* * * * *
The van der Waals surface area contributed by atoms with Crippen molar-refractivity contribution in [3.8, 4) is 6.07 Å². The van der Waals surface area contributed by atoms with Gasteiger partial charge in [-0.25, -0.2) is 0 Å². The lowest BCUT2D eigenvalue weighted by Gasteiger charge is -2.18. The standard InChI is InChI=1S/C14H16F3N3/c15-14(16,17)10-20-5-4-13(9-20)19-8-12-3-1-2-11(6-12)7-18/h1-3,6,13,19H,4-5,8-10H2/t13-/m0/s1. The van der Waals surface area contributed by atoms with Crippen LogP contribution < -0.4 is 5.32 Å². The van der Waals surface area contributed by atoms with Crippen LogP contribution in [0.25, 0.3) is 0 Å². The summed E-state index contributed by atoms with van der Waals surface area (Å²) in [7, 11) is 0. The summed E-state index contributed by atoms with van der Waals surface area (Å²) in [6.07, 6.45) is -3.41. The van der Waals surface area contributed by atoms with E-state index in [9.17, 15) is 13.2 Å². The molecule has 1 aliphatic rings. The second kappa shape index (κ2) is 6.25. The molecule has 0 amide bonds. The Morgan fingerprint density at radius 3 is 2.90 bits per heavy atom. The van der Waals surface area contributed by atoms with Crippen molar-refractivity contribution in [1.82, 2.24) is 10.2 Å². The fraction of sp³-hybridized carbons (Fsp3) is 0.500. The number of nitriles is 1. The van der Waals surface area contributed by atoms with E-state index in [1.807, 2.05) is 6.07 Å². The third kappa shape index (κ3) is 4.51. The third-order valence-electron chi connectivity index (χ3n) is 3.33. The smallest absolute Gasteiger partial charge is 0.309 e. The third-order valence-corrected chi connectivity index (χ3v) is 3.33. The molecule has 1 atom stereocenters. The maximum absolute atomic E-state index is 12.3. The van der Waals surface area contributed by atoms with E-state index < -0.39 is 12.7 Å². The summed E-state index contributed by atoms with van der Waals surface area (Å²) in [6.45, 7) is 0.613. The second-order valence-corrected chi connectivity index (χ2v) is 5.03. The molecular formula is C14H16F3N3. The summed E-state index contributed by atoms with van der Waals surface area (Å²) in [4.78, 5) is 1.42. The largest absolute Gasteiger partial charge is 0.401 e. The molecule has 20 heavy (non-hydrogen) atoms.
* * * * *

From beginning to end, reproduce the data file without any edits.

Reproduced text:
The van der Waals surface area contributed by atoms with Crippen molar-refractivity contribution in [3.8, 4) is 6.07 Å². The van der Waals surface area contributed by atoms with Gasteiger partial charge in [-0.25, -0.2) is 0 Å². The lowest BCUT2D eigenvalue weighted by Gasteiger charge is -2.18. The standard InChI is InChI=1S/C14H16F3N3/c15-14(16,17)10-20-5-4-13(9-20)19-8-12-3-1-2-11(6-12)7-18/h1-3,6,13,19H,4-5,8-10H2/t13-/m0/s1. The van der Waals surface area contributed by atoms with Crippen LogP contribution < -0.4 is 5.32 Å². The van der Waals surface area contributed by atoms with Crippen LogP contribution in [0.25, 0.3) is 0 Å². The summed E-state index contributed by atoms with van der Waals surface area (Å²) in [7, 11) is 0. The summed E-state index contributed by atoms with van der Waals surface area (Å²) in [6.07, 6.45) is -3.41. The van der Waals surface area contributed by atoms with E-state index in [9.17, 15) is 13.2 Å². The molecule has 1 aliphatic rings. The second kappa shape index (κ2) is 6.25. The molecule has 0 amide bonds. The Morgan fingerprint density at radius 3 is 2.90 bits per heavy atom. The van der Waals surface area contributed by atoms with Crippen molar-refractivity contribution in [1.82, 2.24) is 10.2 Å². The fraction of sp³-hybridized carbons (Fsp3) is 0.500. The number of nitriles is 1. The van der Waals surface area contributed by atoms with E-state index in [1.807, 2.05) is 6.07 Å². The third kappa shape index (κ3) is 4.51. The third-order valence-electron chi connectivity index (χ3n) is 3.33. The smallest absolute Gasteiger partial charge is 0.309 e. The third-order valence-corrected chi connectivity index (χ3v) is 3.33. The molecule has 1 atom stereocenters. The maximum absolute atomic E-state index is 12.3. The van der Waals surface area contributed by atoms with E-state index < -0.39 is 12.7 Å². The summed E-state index contributed by atoms with van der Waals surface area (Å²) in [6.45, 7) is 0.613. The second-order valence-corrected chi connectivity index (χ2v) is 5.03. The molecular formula is C14H16F3N3. The summed E-state index contributed by atoms with van der Waals surface area (Å²) in [4.78, 5) is 1.42. The largest absolute Gasteiger partial charge is 0.401 e. The molecule has 20 heavy (non-hydrogen) atoms.